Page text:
Places as Characters Part I: Coudenberg Palace

Share on Facebook0Share on Google+0Tweet about this on TwitterEmail this to someone

Part of the process of writing my second novel has been to find different pictures or images that are similar to what I have in mind for different settings or locations. Places are important as they deserve to be treated as characters. They have a  life and history of their own. What they look like, how they smell, and how a character feels when they are in that space are all key components to creating multilayered scenes that help keep the reader engaged and invested in the story.

I’ve already posted a spoiler about one of the settings of book 2. While I’ve actually scaled it back from a maximum security prison to a ‘regular’ prison, the picture I posted went a long way in providing inspiration.

What I was stuck on, is what I call, ‘The Basement’.

One of my characters spends a good chunk of his time in this area of the jail. Yet every time I sat down to work on these scenes, I couldn’t quite picture what his surroundings looked like. As you can imagine, my writing in these chapters fell pretty flat. There was no depth, or richness to the writing, and my beta readers could tell.

“Crystal. Description. Please.”


I decided to kill two birds with one stone during my recent vacation by finding a few locations that I could use as a reference. One of these places was the archaeological site of Coudenberg Palace, the former palace of Brussels.

To give you a bit of context, Coudenberg Palace dates back to the 12th century, where it slowly evolved from a defensive castle to a glorious residence for Charles V. In 1731 it was destroyed in a fire. The ruin was largely ignored until 1770, when the entire court district was redeveloped. The remains of this grand building were pushed in on itself, and Palace Royale, which is still there today, was built right on top.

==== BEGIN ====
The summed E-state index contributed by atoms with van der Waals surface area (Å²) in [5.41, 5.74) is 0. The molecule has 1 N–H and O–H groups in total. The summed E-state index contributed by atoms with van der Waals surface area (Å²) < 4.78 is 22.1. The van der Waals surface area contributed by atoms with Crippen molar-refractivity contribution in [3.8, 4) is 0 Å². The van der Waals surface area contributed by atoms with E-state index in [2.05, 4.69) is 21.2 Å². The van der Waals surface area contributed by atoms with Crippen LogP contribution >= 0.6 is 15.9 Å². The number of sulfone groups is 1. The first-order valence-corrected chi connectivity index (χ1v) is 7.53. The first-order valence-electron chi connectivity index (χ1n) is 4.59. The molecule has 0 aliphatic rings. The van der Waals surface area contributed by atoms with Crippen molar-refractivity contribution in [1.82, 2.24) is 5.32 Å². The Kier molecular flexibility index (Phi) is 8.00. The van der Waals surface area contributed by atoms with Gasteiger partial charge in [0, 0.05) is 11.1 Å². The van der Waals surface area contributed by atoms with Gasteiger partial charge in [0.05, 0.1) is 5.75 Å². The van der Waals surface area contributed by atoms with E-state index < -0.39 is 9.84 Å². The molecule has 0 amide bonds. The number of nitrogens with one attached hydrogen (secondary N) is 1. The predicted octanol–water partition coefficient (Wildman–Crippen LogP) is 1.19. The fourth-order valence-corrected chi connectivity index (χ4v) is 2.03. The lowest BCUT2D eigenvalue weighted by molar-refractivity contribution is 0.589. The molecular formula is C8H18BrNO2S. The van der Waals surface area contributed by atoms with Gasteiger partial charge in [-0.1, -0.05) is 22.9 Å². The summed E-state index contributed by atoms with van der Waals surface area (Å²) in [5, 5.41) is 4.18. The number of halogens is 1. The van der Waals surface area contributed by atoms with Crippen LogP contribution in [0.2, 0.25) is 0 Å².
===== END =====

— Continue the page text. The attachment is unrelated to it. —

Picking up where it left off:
The site is massive, spanning several city blocks. The largest area that is still very much intact is the wine cellars. There are other sections where bits of the floor from the room above fell straight into the room below, and the beautiful tile work is still preserved. One of the medieval cobble stone roads, Rue Isabelle, still exists, except it is now completely underground.

Even though we were in the cellars of the palace, I could easily imagine myself in “The Basement”.

I could visualize iron doors slamming shut in the doorways I walked through.

20140829 02 Coudenberg Palace (18)

Through a slit in the stone ceiling, I caught a sliver of blue sky, but it was impossible to reach.

20140829 02 Coudenberg Palace (56)

A sharp musty scent, combined with years of trapped dust made the air thick and heavy. It was like trying to breathe with a weight on my chest.

20140829 02 Coudenberg Palace (4)

I made notes, I made a few recordings, and I took about five hundred pictures.

20140829 02 Coudenberg Palace (73)

I loved every minute of it.

While I am still working on editing, ‘The Basement” chapters, this experience was incredibly valuable to me as a writer. It helped bring into focus some of what I was vaguely seeing in my head. As I stated at the beginning of this post, places are characters too. If they aren’t fully realized, the story won’t feel as complete, nor will it shine as bright.

If you enjoyed reading this post, then make sure you come back in two weeks for part two of this three part series, Places as Characters II: The Tate.

Share on Facebook0Share on Google+0Tweet about this on TwitterEmail this to someone
The following two tabs change content below.

Crystal Bourque

Crystal Bourque is an up and coming, new adult, urban fantasy author. She is obsessed with all things fantastical, so much so that she has a recurring dream about being a princess with a sword. When she’s not busy writing, she loves trying new recipes, plotting her next travel destination, and singing loudly.

Latest posts by Crystal Bourque (see all)

2 responses to “Places as Characters Part I: Coudenberg Palace”

  1. Lovely, Crystal! I so agree–being in touch with your settings adds a ton of depth to your story. And finding a real-life model to inspire you is tops! Not only for research purposes, but also because it’s so cool to actually walk around in your characters’ story world. Don’t you think? 🙂 Thanks for the blog post!

    • Crystal says:

      I agree, it felt amazing to walk around in my character’s world. It was the first time I’ve done something like this, and I hope to do it again in the future! Thanks for reading.

Leave a Reply

Your email address will not be published. Required fields are marked *